Behind the mask: Frank R. James
In the midst of a busy morning, a sudden blur of emotion was occupied on the N train in the borough of the Best New York Pizza, Brooklyn. Residents have taken the train to their destinations, but what they did not know was that the reality was about to hit them.
The train had taken off from 59th street station and was heading to the 36th street station. As the N train skips the two stops in between, a smoky cloud has suddenly appeared in one of the cabs on the train. A sudden jolt of open fire had evoked shock in many. Crying and screaming were heard from the neighboring cart, as they peered through the door windows to see what was up.
It was the 12th of April when this had taken place.
Witnesses had reported smoke and gunshots from the shaded cart.
This situation had occurred during a time in the city as there has been a rise in shooting citywide and an increase in crime that has scared residents who use transits during the pandemic. In the stations and schools surrounding the area, there has been a lockdown for the day as panic and chaos erupted.
As the N train came to 36th street station, the door opened and smoke billowed through the station. The carts were streaked with blood and people ran out calling for help. Many of the riders ran onto the R train across the platform as many ran out of the train and dragged themselves onto the platform.
The N train slithers through a neighborhood filled with immigrants from all over Asia and Latin America. Dozens of police vehicles with flashing lights surrounded the streets and helicopters flew overhead.
Mayor Eric Adams's response
Mayor Adams had stated that the security camera at the 36th Street subway station that might have captured the scene was not operating. This made the search for the gunman a bit difficult. He has pledged to reduce crime, however, since his first month in office, it has risen. He recommitted to his pledge and with a strong tone declared: “We will not surrender our city to the violent few.”
As the day comes to an end and looking for suspects has caused panic throughout the city. Flyers and social media news had already started to go around, and calls and tips kept chiming in.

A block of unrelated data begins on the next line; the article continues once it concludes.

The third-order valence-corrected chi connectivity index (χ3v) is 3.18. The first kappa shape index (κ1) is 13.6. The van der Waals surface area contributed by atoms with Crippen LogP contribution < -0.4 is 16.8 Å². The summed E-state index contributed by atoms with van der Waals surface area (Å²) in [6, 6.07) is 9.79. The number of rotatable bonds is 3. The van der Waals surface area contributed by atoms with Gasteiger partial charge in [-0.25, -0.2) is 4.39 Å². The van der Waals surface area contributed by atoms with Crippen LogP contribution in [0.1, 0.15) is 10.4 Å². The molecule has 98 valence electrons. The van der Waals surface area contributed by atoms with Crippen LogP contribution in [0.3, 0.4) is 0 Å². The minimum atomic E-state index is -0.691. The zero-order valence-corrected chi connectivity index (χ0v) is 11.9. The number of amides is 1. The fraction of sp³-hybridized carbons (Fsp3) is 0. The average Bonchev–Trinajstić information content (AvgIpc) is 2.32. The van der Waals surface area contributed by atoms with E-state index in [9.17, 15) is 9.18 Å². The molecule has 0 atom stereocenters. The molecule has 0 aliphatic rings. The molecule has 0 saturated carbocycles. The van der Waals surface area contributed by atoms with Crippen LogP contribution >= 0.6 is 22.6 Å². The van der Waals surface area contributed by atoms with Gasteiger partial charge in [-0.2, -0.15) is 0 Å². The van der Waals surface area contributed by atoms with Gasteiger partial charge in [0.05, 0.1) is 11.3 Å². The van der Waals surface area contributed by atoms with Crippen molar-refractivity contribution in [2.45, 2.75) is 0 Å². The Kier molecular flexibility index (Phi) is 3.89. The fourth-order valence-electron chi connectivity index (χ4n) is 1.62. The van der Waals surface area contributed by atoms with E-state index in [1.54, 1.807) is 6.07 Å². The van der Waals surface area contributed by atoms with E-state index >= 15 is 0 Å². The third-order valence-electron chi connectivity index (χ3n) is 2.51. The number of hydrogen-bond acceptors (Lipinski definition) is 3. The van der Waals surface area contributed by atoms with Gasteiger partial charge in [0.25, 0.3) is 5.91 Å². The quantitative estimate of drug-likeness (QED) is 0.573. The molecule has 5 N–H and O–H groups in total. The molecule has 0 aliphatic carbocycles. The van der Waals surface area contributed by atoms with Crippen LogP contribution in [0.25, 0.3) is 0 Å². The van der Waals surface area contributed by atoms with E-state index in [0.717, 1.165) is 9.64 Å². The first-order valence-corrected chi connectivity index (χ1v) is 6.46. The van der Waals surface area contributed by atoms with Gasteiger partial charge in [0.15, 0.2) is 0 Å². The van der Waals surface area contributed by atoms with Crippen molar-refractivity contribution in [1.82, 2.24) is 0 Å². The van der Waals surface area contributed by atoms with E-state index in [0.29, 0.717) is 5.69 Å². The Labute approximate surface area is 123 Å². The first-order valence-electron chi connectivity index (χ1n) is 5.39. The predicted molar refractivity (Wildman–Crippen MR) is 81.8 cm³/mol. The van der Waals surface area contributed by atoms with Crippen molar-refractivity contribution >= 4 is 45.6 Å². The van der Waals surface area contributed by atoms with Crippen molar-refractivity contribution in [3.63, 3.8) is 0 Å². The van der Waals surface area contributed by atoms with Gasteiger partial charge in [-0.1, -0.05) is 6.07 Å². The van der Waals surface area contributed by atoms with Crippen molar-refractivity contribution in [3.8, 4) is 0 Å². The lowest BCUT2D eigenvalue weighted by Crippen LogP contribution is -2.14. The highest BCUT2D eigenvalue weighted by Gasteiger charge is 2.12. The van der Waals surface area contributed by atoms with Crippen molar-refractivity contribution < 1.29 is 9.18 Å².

A person of interest to suspect
As the police were searching the train, they discovered a handgun, three magazines, a credit card with Mr. James' name on it, and a key to a U-Haul van. The vehicle was then found on West Seventh Street and Kings Highway in the Gravesend neighborhood, two blocks from the N-train stop where he had entered the subway and about five miles from the station where the shooting had taken place.
On Wednesday, April 13, a 21-year-old Syrian man had stated that when he was working on updating equipment at a shop near St. Marks Place and First Avenue in Manhattan's East Village, he saw one of the suspects- Frank R. James- through one of the security cameras.
As shown in the surveillance footage, Mr. James was wearing a yellow hard hat, an orange working jacket with reflective tape and carrying a backpack in his right hand, and dragging a rolling bag in his left hand. Right after the shooting, James switched to the R train, got off at 25th street, and then took a bus to Park Slope. He bought a mask at the 9th Street Quick Stop and then headed into Manhattan. He was spotted wandering New York City locales behaving more like a tourist rather than a fugitive.
He was taken to custody for killing 10 and injuring at least 23 people.
Frank R. James, age 62, was taken to custody on Wednesday afternoon and he remained calm as he was being questioned. He was said to have a past criminal record in New Jersey which includes three arrests in 2007 and one for trespassing in 1992. Mr. James also had nine arrests in New York from 1992 to 1998. Frank R. James had it all planned out.
It was found beneath the surfaces of YouTube, Frank R. James had posted a video about his plans. He said he had often wanted to unlive and to “watch people die” right in front of him.
Breon Peace, a U.S. attorney, stated that James was charged in federal court in Brooklyn with one count of violating a law prohibiting terrorist and other violent attacks against mass transit systems.
As crime rates have increased and a time of hardship has occurred right after the Pandemic, we were struck with the reality of what can occur anytime and anywhere.